As a medium, Super 8 has a look more like our memories—fuzzy, fragile, juddery and inexpertly framed.  And shot on Tri-X, even cars and people look different when rendered through the rheumy eyes of Super 8: a scene as modern for me as two weeks ago now looks like it took place in a distant past.

In the altered state of flânerie, you are aware of the density of things, but also of their porous transience, and somehow the fragility of Super 8 captures the ‘eternality of the ephemeral’.  You can see the grand buildings of Bendigo’s Charing Cross passing behind the Talking Tram in the footage: these magnificent buildings have lasted for over a century, but they too will eventually fall into dust.

As Céline (Julie Delpy) says to Jesse (Ethan Hawke) in Before Sunrise (1995) as they regard a poster for a Seurat exhibition: ‘I love the way the people seem to be dissolving into the background. … It’s like the environments, you know, are stronger than the people.  His human figures are always so – transitory.’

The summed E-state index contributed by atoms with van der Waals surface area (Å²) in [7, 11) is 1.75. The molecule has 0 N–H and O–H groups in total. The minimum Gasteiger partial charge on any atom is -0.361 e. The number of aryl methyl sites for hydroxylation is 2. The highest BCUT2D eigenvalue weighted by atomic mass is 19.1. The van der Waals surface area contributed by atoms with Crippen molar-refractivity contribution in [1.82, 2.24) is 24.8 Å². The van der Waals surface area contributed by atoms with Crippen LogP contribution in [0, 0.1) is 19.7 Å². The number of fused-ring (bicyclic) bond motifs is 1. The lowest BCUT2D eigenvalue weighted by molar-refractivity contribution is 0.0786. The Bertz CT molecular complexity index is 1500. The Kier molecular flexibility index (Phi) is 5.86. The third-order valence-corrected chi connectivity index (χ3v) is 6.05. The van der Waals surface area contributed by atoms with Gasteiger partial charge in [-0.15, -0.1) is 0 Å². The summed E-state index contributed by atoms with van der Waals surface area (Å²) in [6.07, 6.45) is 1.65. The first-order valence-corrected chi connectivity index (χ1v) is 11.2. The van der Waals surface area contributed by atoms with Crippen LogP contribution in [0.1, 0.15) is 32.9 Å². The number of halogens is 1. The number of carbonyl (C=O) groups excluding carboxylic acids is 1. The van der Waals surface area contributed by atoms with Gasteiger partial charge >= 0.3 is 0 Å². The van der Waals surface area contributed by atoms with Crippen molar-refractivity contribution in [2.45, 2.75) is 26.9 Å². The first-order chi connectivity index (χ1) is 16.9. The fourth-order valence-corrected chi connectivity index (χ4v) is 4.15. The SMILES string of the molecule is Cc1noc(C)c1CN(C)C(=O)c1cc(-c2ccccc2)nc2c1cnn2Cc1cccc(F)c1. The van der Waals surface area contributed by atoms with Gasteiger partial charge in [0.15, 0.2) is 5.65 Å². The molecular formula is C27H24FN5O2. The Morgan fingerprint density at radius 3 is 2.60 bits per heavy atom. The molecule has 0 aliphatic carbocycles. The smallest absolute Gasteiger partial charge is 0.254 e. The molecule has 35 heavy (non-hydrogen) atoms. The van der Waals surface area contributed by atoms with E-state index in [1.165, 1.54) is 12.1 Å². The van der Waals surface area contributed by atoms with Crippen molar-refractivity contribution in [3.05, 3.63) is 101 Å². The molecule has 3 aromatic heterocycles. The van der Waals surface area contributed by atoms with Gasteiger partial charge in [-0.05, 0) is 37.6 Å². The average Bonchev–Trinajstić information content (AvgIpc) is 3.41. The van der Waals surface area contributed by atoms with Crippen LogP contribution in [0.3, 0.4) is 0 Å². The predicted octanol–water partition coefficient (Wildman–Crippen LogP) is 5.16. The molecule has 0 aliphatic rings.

I feel the same way when I look at the shots I took of the Venus Pudica: the tenacious endurance of inertia in marble sculpture—and also its fragility—are equally manifest when you see the outlines of this goddess fading in and out with the buzzing, porous granularity of changing sunlight registered so subtly and yet so roughly and approximately on Super 8 film.

Last year I asked and answered the question, ‘Are there flâneur films?’, and my conclusion was that the flâneur in film is more a quality of certain films themselves—something in the way they are shot and edited—than a human character or presence within them—prototypical flâneur movies like Before Sunrise to the contrary.

Despite the expense of shooting on film, Super 8 seems to me to be the perfect medium to produce such a ‘flâneur cinema’ or ‘cinema of flânerie’ precisely because the medium itself is attuned to this more impressionistic way of seeing the world, and because the camera itself is lightweight, discreet and versatile—ideal for a dandy engaged in curious æsthetic espionage.

As Jeff Clarke, the CEO of Kodak, has rightly observed, we—human beings—are analogue too; we’re not digital.